Children explored the brain and ways to protect it while learning that they are needed and welcome in medicine during the Wayne State University School of Medicine’s 33rd annual Reach Out to Youth event.
Presented by the School of Medicine’s Black Medical Association chapter and the Student National Medical Association, Reach Out to Youth seeks to introduce children ages 7 to 11 in underrepresented populations in medicine to careers in science and medicine. The event provides children a look into the world of medicine and an understanding that they can cultivate careers in that world. Students explore medicine and science through hands-on workshops and activities presented by medical students and faculty throughout Scott Hall and the Mazurek Medical Education Commons.
“When I was younger I didn’t have this type of opportunity to see people who look like me in these fields,” said Zeynoire Anderson, a third-year medical student who explained components of the human brain to young visitors. “It’s important that these younger students see people who do look like me, what it looks like to be successful, and know that they can do it too.”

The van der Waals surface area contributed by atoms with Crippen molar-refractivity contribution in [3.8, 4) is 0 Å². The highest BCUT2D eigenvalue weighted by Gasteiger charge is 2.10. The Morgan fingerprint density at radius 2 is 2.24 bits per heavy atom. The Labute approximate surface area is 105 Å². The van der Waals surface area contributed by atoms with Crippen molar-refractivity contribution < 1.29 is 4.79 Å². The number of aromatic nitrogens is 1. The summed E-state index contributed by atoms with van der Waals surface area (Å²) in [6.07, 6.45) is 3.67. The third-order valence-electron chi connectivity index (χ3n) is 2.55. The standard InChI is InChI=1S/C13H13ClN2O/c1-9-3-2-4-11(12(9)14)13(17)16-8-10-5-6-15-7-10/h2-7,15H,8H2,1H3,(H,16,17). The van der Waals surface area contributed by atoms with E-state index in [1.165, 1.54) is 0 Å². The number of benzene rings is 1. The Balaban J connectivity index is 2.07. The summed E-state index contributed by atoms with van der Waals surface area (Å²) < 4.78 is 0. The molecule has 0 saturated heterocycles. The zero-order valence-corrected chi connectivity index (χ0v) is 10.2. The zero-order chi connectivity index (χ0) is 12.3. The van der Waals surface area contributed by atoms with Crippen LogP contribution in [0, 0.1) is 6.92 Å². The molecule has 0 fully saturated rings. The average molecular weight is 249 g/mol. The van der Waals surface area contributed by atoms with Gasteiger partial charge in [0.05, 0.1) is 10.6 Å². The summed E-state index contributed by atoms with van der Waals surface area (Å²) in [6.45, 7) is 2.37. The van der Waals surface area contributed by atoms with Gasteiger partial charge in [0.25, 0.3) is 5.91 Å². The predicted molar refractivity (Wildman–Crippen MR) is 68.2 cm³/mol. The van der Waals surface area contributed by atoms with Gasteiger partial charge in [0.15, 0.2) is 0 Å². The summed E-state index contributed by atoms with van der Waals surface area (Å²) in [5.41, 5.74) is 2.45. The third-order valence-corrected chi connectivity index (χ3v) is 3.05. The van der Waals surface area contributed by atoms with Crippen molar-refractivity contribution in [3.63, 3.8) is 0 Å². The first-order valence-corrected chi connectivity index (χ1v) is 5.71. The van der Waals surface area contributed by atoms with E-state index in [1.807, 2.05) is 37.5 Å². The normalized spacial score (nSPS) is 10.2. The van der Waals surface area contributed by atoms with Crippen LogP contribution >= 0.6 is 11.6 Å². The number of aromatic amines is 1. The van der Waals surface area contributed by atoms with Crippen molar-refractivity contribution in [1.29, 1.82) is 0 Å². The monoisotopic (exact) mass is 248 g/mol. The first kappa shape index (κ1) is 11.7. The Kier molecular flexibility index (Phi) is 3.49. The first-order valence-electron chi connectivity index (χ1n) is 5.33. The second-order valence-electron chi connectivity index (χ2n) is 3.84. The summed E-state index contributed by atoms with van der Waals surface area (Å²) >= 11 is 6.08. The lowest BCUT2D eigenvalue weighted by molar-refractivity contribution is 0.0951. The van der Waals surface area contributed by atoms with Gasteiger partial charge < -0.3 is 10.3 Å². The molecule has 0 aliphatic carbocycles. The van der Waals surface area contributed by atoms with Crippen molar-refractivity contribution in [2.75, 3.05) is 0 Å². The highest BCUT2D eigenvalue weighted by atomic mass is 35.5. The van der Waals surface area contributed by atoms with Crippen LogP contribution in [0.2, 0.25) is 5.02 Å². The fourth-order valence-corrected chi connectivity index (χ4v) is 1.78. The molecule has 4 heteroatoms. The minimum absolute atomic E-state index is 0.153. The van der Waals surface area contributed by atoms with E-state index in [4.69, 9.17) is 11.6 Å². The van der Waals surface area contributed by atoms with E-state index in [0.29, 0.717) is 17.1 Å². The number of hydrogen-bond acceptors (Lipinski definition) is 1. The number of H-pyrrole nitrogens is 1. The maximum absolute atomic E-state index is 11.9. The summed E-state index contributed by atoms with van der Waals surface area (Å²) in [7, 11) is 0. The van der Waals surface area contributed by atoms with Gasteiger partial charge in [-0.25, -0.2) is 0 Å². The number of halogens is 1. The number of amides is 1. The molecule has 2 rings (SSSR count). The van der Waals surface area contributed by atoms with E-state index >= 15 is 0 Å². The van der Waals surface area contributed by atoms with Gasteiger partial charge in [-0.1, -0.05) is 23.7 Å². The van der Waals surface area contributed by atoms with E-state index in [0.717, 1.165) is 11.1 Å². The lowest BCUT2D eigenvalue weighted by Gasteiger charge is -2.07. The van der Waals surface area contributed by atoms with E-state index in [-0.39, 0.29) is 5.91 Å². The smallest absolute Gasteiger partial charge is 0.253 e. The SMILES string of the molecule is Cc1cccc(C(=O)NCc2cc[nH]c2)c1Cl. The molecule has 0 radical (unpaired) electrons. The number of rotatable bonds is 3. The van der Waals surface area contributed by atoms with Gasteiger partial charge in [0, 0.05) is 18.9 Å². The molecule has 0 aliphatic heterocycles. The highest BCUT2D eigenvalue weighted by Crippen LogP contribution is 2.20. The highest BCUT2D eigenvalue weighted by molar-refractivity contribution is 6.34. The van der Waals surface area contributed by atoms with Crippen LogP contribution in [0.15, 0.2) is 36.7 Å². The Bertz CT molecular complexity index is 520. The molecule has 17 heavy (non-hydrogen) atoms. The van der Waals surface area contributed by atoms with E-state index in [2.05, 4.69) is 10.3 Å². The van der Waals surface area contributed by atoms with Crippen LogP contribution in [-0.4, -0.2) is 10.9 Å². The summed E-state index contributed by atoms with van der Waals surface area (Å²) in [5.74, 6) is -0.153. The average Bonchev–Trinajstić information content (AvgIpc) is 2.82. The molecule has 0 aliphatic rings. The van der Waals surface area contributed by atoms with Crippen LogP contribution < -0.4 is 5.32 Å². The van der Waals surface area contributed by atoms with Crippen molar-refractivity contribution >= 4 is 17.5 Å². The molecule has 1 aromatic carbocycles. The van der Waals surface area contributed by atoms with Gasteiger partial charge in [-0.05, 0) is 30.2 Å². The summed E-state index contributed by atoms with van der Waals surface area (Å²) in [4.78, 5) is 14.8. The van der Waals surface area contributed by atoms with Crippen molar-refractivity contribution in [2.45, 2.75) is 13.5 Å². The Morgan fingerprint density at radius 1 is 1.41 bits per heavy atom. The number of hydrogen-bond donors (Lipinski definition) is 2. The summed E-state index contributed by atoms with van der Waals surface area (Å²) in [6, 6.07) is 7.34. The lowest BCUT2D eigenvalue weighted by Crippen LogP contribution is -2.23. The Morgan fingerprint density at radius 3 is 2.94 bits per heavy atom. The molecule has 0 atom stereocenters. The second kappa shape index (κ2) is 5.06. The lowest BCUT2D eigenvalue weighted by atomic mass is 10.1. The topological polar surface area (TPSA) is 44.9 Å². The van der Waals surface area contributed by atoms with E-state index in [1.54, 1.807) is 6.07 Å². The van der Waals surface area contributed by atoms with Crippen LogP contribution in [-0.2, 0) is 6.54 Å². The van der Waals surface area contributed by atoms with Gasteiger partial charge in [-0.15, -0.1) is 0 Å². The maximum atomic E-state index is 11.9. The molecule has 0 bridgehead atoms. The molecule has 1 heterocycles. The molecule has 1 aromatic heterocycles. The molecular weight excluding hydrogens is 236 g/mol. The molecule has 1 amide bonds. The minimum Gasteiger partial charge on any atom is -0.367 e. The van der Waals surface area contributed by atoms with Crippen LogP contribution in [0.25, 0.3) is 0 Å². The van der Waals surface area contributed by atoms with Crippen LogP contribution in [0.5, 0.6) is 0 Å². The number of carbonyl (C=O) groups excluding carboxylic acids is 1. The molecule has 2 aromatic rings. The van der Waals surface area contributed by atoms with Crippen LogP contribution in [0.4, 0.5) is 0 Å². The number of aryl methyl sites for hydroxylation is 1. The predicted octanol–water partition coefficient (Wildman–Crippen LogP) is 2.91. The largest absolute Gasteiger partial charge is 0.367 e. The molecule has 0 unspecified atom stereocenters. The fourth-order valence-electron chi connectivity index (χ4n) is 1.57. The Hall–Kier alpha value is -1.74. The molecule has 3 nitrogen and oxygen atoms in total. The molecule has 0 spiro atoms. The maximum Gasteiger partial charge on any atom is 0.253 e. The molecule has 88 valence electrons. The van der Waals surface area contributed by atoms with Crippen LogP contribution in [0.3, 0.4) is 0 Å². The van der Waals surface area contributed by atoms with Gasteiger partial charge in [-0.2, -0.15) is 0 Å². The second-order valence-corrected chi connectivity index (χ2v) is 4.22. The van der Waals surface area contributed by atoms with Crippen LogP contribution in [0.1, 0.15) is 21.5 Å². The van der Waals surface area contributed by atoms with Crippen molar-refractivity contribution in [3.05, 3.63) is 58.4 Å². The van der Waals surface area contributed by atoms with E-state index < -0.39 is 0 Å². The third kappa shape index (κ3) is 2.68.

Children explored the human brain through exhibits and workshops like “A Tour of Your Brain,” “Neurotransmission: The Basics,” “How Taste Works,” “Make Your Own Helmet Egg Drop” and others during the Nov. 11 event.
“The medical students who work with you today are just like you. They aren’t that much older than you. In addition to learning about the science today, take the time to ask them about their journeys, and you’ll find that you can take the same path in to medicine,” Dean Wael Sakr, M.D., told the young visitors. “You have a place in medicine and science. We need you to join us in the work to help improve the health of our community. We want you to come here to study medicine and to one day be called ‘Doctor.’”
While the younger visitors explored the science of medicine, their parents attended workshops presented by School of Medicine administrators, students and physicians on preparing their children for careers in medicine and developing healthy lifestyles.
The annual program is important, said Rubi Walker, a second-year medical student volunteer, “because we need greater diversity and representation in medicine. We serve, in Detroit, Black and Brown people, so it’s important to have them represented in medicine.”
That is the very reason WSU School of Medicine graduates Carolyn King, M.D. '93, and Donald Tynes, M.D. '95, created Reach Out to Youth while at WSU 33 years ago.